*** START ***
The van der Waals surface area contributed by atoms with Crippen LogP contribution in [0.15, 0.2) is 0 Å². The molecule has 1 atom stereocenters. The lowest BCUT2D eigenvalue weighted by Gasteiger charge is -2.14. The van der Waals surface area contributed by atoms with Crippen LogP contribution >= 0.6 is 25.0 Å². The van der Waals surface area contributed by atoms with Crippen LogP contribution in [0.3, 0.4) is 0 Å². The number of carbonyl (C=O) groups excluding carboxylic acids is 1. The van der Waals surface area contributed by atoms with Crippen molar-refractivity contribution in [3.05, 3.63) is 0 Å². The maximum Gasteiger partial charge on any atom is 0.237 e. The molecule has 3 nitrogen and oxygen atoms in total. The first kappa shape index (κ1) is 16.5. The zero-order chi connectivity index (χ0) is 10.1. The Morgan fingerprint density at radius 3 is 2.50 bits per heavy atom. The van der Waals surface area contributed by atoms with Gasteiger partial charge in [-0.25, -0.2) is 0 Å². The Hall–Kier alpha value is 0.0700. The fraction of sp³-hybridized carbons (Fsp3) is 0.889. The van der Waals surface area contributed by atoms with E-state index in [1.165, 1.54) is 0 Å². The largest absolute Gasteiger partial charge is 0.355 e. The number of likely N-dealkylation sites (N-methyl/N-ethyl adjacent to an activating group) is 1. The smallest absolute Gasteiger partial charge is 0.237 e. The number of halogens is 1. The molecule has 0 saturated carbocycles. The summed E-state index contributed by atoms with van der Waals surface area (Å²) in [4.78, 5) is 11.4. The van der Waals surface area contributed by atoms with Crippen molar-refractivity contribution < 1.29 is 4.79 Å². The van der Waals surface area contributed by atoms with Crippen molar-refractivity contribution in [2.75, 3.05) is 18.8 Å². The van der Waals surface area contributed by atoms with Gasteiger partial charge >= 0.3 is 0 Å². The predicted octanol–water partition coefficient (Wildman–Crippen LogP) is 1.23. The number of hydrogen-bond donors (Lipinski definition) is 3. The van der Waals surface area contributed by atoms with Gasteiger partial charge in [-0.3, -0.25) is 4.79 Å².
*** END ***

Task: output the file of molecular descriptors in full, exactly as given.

The van der Waals surface area contributed by atoms with Crippen LogP contribution in [0.15, 0.2) is 0 Å². The molecule has 1 atom stereocenters. The lowest BCUT2D eigenvalue weighted by Gasteiger charge is -2.14. The van der Waals surface area contributed by atoms with Crippen LogP contribution >= 0.6 is 25.0 Å². The van der Waals surface area contributed by atoms with Crippen LogP contribution in [0.3, 0.4) is 0 Å². The number of carbonyl (C=O) groups excluding carboxylic acids is 1. The van der Waals surface area contributed by atoms with Crippen molar-refractivity contribution in [3.05, 3.63) is 0 Å². The maximum Gasteiger partial charge on any atom is 0.237 e. The molecule has 3 nitrogen and oxygen atoms in total. The first kappa shape index (κ1) is 16.5. The zero-order chi connectivity index (χ0) is 10.1. The Morgan fingerprint density at radius 3 is 2.50 bits per heavy atom. The van der Waals surface area contributed by atoms with Gasteiger partial charge in [-0.25, -0.2) is 0 Å². The Hall–Kier alpha value is 0.0700. The fraction of sp³-hybridized carbons (Fsp3) is 0.889. The van der Waals surface area contributed by atoms with E-state index in [1.165, 1.54) is 0 Å². The largest absolute Gasteiger partial charge is 0.355 e. The number of likely N-dealkylation sites (N-methyl/N-ethyl adjacent to an activating group) is 1. The smallest absolute Gasteiger partial charge is 0.237 e. The number of halogens is 1. The molecule has 0 saturated carbocycles. The summed E-state index contributed by atoms with van der Waals surface area (Å²) in [4.78, 5) is 11.4. The van der Waals surface area contributed by atoms with Crippen molar-refractivity contribution < 1.29 is 4.79 Å². The van der Waals surface area contributed by atoms with Crippen molar-refractivity contribution in [2.75, 3.05) is 18.8 Å². The van der Waals surface area contributed by atoms with Gasteiger partial charge >= 0.3 is 0 Å². The predicted octanol–water partition coefficient (Wildman–Crippen LogP) is 1.23. The number of hydrogen-bond donors (Lipinski definition) is 3. The van der Waals surface area contributed by atoms with Gasteiger partial charge in [-0.3, -0.25) is 4.79 Å².